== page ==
Friday, March 26, 2010

My Internship Experience at the Amistad Research Center

My name is Nika and I’m a graduate student in Museum Studies at Southern University at New Orleans. For the past seven months, I have worked as an intern here at the Amistad Research Center in the processing department. When I first started interning here, I spent most of my time writing biographical notes and inputting data into Archon, the searchable archival database. I found it to be interesting because I would get the chance to research a historical figure or organization.

One of the first collections I entered was the Frank Smith Horne papers. I’d never heard of him until I started at the Amistad Research Center. Horne was an optometrist, poet, writer, college administrator, and government official. It amazed me at how much this man accomplished in his life. Who would have ever thought that an optometrist could become a government official? I would attribute this career change to the times. During the early 20th century, there was a move to end discrimination against minorities in the United States. This would have been one of the primary reasons for Horne to make a shift toward working with the National Committee against Discrimination in Housing and other federal agencies that contributed to the fight against discrimination.

Most recently, I was asked to arrange the newspaper clippings from the James Egert Allen Papers. At first glance, this task seemed like it would take a day or two of work. But, the day or two turned into taking two weeks! First, I organized the clippings chronologically. Then, I photocopied each article onto acid free paper.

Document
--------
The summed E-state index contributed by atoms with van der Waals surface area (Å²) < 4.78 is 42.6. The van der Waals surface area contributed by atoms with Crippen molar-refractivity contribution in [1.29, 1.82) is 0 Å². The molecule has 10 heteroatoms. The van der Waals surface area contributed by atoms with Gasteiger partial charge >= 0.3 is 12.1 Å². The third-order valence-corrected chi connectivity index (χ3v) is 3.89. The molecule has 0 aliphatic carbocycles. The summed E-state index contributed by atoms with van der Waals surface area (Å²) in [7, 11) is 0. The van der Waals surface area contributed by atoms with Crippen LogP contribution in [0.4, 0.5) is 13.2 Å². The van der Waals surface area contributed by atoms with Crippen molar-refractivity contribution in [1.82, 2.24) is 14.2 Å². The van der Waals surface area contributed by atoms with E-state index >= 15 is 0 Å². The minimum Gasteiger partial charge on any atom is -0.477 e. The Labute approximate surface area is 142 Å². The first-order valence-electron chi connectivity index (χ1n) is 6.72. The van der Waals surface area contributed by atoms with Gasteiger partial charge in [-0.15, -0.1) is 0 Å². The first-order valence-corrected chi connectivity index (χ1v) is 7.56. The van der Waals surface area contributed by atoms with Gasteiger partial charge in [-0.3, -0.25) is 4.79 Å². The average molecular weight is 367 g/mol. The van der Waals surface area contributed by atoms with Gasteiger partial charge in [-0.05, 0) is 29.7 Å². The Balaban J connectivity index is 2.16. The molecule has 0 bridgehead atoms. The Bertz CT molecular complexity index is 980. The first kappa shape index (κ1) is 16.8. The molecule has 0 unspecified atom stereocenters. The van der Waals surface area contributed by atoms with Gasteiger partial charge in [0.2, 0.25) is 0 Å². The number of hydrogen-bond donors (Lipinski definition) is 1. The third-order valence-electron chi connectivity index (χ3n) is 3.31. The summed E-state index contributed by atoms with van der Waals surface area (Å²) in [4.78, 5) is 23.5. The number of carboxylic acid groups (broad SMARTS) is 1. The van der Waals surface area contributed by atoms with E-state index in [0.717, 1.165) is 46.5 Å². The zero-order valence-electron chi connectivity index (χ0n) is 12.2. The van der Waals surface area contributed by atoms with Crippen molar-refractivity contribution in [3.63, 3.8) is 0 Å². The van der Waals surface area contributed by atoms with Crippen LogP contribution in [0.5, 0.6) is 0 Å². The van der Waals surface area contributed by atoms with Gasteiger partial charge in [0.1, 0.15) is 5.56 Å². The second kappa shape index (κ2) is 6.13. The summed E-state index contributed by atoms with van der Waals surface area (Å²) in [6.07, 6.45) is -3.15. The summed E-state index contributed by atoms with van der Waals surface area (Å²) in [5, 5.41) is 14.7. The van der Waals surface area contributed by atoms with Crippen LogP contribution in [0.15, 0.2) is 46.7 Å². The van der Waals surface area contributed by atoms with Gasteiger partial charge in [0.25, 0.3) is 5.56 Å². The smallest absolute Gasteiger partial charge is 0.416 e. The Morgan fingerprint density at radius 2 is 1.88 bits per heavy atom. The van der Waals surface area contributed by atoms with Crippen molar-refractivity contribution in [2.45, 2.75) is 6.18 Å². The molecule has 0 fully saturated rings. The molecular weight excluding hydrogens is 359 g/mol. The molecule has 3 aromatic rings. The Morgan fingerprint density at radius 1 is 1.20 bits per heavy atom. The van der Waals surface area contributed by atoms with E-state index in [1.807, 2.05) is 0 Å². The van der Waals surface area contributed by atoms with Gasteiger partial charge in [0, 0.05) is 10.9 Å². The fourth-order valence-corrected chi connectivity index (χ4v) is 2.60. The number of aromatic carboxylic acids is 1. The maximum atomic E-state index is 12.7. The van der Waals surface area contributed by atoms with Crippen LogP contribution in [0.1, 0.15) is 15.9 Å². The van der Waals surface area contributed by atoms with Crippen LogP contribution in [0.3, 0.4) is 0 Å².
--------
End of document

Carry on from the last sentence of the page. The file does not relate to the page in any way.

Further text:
Even though care was taken to preserve the original newspaper clippings, due to the fragile nature of the acid newspaper, several miniscule pieces of disintegrated newspaper clippings were everywhere. The picture below is an understatement. Preservation of the text of the newspaper clippings was exactly why I was transferring the clippings to acid-free paper.

While sorting the clippings, I realized that they play a major role in figuring out the context of the times. Besides the focus of the clippings on specific events, I was interested in the adjacent articles. These clippings can be used to give a picture of the culture and fashion of the era in which they were produced. Below are clippings from the “Week’s Top Tunes” of January 14, 1961 from the Courier and another article from Afro American Magazine about twelve Spelman students listed in the Who’s Who among Students in American Universities and Colleges for 1966.

I think that the most thought provoking clippings were articles by J.A. Rogers. James Egert Allen collected the “Your History” clippings from The Pittsburgh Courier.

I came across Rogers’ editorials several times. They captivated me because of the arrangement. Each article had an illustration of the subject Rogers was writing about. I thought that it was an ingenious way of presenting historical information about Black history. I felt enlightened, but unsettled. I wanted to know more about Rogers. I wanted to know more about his background and how he developed his passion for African American history. Also, I wanted to know his role in the documenting of Black history. This is going to be the start of my thesis! I owe it all to the task of photocopying the newspaper clippings. It may have been tedious, but it has become the groundwork of my research.

Posted by Nika B. Carter

(From the James Egert Allen papers, Amistad Research Center.  Images may not be reproduced without consent.)

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